“Mom, what’re you doing?!?”
“Oh my god, Mom, he’s just a scammer. I’m gonna tell him to get a job.”
The snow blew in the window as she offered styrofoamed coffee and a cup of chili.
“Thank ye,” he said, putting both into a beat up mini-Coleman at his feet. He smiled, tucking his hands back into the camo jacket sleeves, holding the cardboard with just two fingers.
She drove away amid her daughter’s semi-hysterics about how the doors weren’t even locked and how he could’ve just reached in and grabbed one or both of them.
The National Coalition for Homeless Veterans estimates that 11% of adult homeless people are veterans; they are primarily men and nearly half of these are African-American or Hispanic. These men and women served in the armed forces in eleven different conflicts world-wide from World War II to the anti-drug conflicts in South America. Mental illness, lack of civilian work skills, and an extreme shortage of affordable housing all combine to leave over 45,000 veteran homeless on any given night. (1)
“Oh my god, Jenna. That’s the cooler.”
“That homeless dude my mom gave stuff to. That’s his cooler.”
“I bet he has a bunch of shit in there.”
“Like what? He’s homeless. Home. Less. They don’t have stuff – basic definition.”
“Yeah, well, I’m gonna look.”
“Stac, you better not. It’s not yours.”
“Whatever. He’s homeless.”
“Seriously, Staci, you shouldn’t.”
Family problems, economic problems, and residential instability have combined to create a homeless teenage population of at least 1.3 million on any given night. Statistics about homeless teens are difficult to corroborate due to imprecise census methods and mobility of homeless populations. Seventy five percent of homeless teens will drop out of and not finish school. Although many states have legislation addressing the needs of and providing services for homeless teens, it is estimated that at least 5,000 unaccompanied teens die in the streets every year. (2)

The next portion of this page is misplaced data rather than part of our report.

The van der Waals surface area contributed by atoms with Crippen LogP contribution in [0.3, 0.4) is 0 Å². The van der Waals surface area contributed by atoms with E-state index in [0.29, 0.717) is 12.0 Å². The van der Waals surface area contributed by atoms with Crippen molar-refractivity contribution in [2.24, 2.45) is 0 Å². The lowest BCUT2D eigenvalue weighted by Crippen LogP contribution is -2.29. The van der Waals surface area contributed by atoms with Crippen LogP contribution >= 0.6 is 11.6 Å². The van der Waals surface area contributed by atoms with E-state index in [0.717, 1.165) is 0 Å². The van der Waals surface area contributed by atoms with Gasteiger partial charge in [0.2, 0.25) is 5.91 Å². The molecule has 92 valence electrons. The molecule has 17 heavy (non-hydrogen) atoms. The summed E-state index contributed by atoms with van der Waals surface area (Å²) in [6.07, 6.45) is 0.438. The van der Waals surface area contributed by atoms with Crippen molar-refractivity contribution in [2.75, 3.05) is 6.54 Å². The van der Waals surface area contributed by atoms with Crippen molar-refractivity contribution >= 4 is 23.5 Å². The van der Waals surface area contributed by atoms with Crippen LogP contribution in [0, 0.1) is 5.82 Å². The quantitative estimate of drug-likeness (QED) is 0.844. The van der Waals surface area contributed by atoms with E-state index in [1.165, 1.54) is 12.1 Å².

“I don’t know. I mean, my mom – a fucking bleeding heart if you know what I mean – but she was a bitch, too.”
“Got it, but how’d you end up on the street, Staci?”
“I mean it wasn’t like I was a crack whore back home. Jenna and me smoked weed but only on the weekends and shit. I slept around a little, too, but you know – no gang bangs or anything. I wasn’t any worse than Jenna or Marcia.”
“Yeah. You want me to call your mom? I mean, if she’s a bleeding heart, maybe she –“
“No. Look, I’m outta here. Gimme my stuff.”
“Ok, ok, but you don’t have to live on the str—“
“Just gimme my shit, ok?”
“It’s over here.”
Staci picked up her jacket and backpack. I handed her the beat-up cooler.
About forty percent of homeless adults have a certificate or license for a job skill, but seventy percent of them report economic reasons for homelessness: insufficient income, lack of jobs, or disability to perform their jobs. Over 80% of these adults express a desire to go back to school to gain additional skills for employment. And, 87% of homeless adults expressed a desire to be employed at least on a part-time basis. (3)
I do not remember how I ended up here. I only come here on winter nights. Most times I walk around the city. There are treasures everywhere. It’s an artistic way to live, really. We’ve become a cash, carry, cast aside society. Perfectly good cakes and pies in dumpsters. Coats from last year with just a stitch in the zipper. I’m not crazy, you know; I have a college degree. I used to be counselor. There’s just so much need, so much chaos, so much want – how the hell could I help them when I could barely keep myself going?
This once – a girl – I even remember her name: Staci – she wouldn’t tell me why she ran away. I mean, at least I think that’s what she did. She never really said, but she seemed to like living on the streets. Homeless. Except she had a home – she just didn’t want it. I dunno. Maybe she didn’t want to be there, but she couldn’t leave the streets either. She traveled light – kind of like me now: backpack and a cooler. A cooler just like this one . . .